Svetlana Santer

Universität Potsdam, Potsdam, Brandenburg, Germany

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Publications (56)233.83 Total impact

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    ABSTRACT: When arranged in a proper nanoaggregate architecture, gold nanoparticles can offer controllable plasmon-related absorption/scattering, yielding distinct color effects that depend critically on the relative orientation and distance between nanoparticle constituents. Herein, we report on the implementation of novel plasmonic nanoarchitectures based on complexes between gold nanoparticles and an azobenzene-modified cationic surfactant that can exhibit a light-tunable plasmonic response. The formation of such complexes becomes possible through the use of strongly negatively charged bare gold nanoparticles (∼10-nm diameter) prepared by the method of laser ablation in deionized water. Driven by electrostatic interactions, the cationic surfactant molecules attach and form a shell around the negatively charged nanoparticles, resulting in neutralization of the particle charge or even overcompensation beyond which the nanoparticles become positively charged. At low and high surfactant concentrations, Au nanoparticles are negatively and positively charged, respectively, and are represented by single species due to electric repulsion effects having absorption peaks around 523-527 nm, whereas at intermediate concentrations, the Au nanoparticles become neutral, forming nanoscale 100-nm clusterlike aggregates and exhibiting an additional absorption peak at λ > 600 nm and a visible change in the color of the solution from red to blue. Because of the presence of the photosensitive azobenzene unit in the surfactant tail that undergoes trans-to-cis isomerization under irradiation with UV light, we then demonstrate a light-controlled nanoclustering of nanoparticles, yielding a switch in the plasmonic absorption band and a related change in the solution color. The formed hybrid architectures with a light-controlled plasmonic response could be important for a variety of tasks, including biomedical, surface-enhanced Raman spectroscopy (SERS), data transmission, and storage applications.
    The Journal of Physical Chemistry C 02/2015; 119(7):150210080621004. DOI:10.1021/jp511232g · 4.84 Impact Factor
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    ABSTRACT: AbstractIn this paper we report on the interaction between photosensitive azobenzene-containing polymer films and on top adsorbed graphene multilayers. The photosensitive polymer film changes its topography under irradiation with light interference patterns according to their polarization distribution. The multilayer graphene follows the deformation of the polymer film and stretches accordingly. Using confocal Raman microspectroscopy we can detect the appearance of additional peaks in the Raman spectrum of the photosensitive polymer film upon irradiation indicating a molecular interaction at the interface between the graphene multilayer and the polymer matrix. Multi-component analysis of the specific Raman bands shows that the interaction involves the graphene rings and the aromatic rings of the azobenzenes causing the strong adhesion between the two materials.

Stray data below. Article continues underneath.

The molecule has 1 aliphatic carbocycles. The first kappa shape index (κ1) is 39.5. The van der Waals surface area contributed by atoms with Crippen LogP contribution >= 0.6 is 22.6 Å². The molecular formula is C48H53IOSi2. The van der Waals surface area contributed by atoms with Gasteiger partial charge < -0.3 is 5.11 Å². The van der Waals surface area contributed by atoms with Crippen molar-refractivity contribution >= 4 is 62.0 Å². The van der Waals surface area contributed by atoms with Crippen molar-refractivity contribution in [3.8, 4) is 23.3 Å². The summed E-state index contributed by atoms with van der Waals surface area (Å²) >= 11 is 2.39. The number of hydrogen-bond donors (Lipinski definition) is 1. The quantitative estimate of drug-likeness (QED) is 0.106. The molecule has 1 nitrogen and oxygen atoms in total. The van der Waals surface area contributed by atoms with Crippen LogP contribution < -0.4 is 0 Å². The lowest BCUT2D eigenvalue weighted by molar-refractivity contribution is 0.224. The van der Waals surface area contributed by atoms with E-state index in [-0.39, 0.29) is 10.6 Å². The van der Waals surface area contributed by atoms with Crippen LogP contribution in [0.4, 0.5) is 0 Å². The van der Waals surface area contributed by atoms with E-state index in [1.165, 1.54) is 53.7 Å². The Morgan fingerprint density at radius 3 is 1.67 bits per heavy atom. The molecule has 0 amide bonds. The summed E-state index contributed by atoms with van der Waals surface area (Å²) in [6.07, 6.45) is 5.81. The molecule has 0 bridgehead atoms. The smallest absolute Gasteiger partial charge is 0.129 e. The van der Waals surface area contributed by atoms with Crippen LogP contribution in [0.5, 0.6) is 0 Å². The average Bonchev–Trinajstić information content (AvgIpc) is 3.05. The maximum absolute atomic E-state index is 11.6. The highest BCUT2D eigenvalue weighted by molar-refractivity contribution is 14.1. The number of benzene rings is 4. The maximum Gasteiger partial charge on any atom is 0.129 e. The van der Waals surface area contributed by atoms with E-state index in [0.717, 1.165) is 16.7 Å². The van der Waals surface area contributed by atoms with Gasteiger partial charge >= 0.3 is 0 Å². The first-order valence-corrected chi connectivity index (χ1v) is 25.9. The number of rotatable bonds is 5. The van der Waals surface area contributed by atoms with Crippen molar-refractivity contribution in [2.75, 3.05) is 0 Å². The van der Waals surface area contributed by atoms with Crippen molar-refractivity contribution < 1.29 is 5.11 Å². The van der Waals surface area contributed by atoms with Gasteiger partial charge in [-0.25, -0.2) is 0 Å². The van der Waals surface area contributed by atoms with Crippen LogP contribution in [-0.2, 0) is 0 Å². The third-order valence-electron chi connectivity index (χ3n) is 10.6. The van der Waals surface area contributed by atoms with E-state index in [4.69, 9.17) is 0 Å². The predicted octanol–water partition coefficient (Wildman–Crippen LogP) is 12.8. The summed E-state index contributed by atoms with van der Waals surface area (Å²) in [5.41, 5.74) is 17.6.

Soft Materials 11/2014; 12:S98-S105. DOI:10.1080/1539445X.2014.945040 · 1.74 Impact Factor
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    ABSTRACT: Realization of all-optically controlled and efficient DNA compaction is the major motivation in the study of interactions between DNA and photosensitive surfactants. In this article, using recently published approach of phase diagram construction [Y. Zakrevskyy, P. Cywinski, M. Cywinska, J. Paasche, N. Lomadze, O. Reich, H.-G. Löhmannsroben, and S. Santer, J. Chem. Phys. 140, 044907 (2014)], a strategy for substantial reduction of compaction agent concentration and simultaneous maintaining the light-induced decompaction efficiency is proposed. The role of ionic strength (NaCl concentration), as a very important environmental parameter, and surfactant structure (spacer length) on the changes of positions of phase transitions is investigated. Increase of ionic strength leads to increase of the surfactant concentration needed to compact DNA molecule. However, elongation of the spacer results to substantial reduction of this concentration. DNA compaction by surfactants with longer tails starts to take place in diluted solutions at charge ratios Z < 1 and is driven by azobenzene-aggregation compaction mechanism, which is responsible for efficient decompaction. Comparison of phase diagrams for different DNA-photosensitive surfactant systems allowed explanation and proposal of a strategy to overcome previously reported limitations of the light-induced decompaction for complexes with increasing surfactant hydrophobicity.
    The Journal of Chemical Physics 10/2014; 141(16):164904. DOI:10.1063/1.4899281 · 3.12 Impact Factor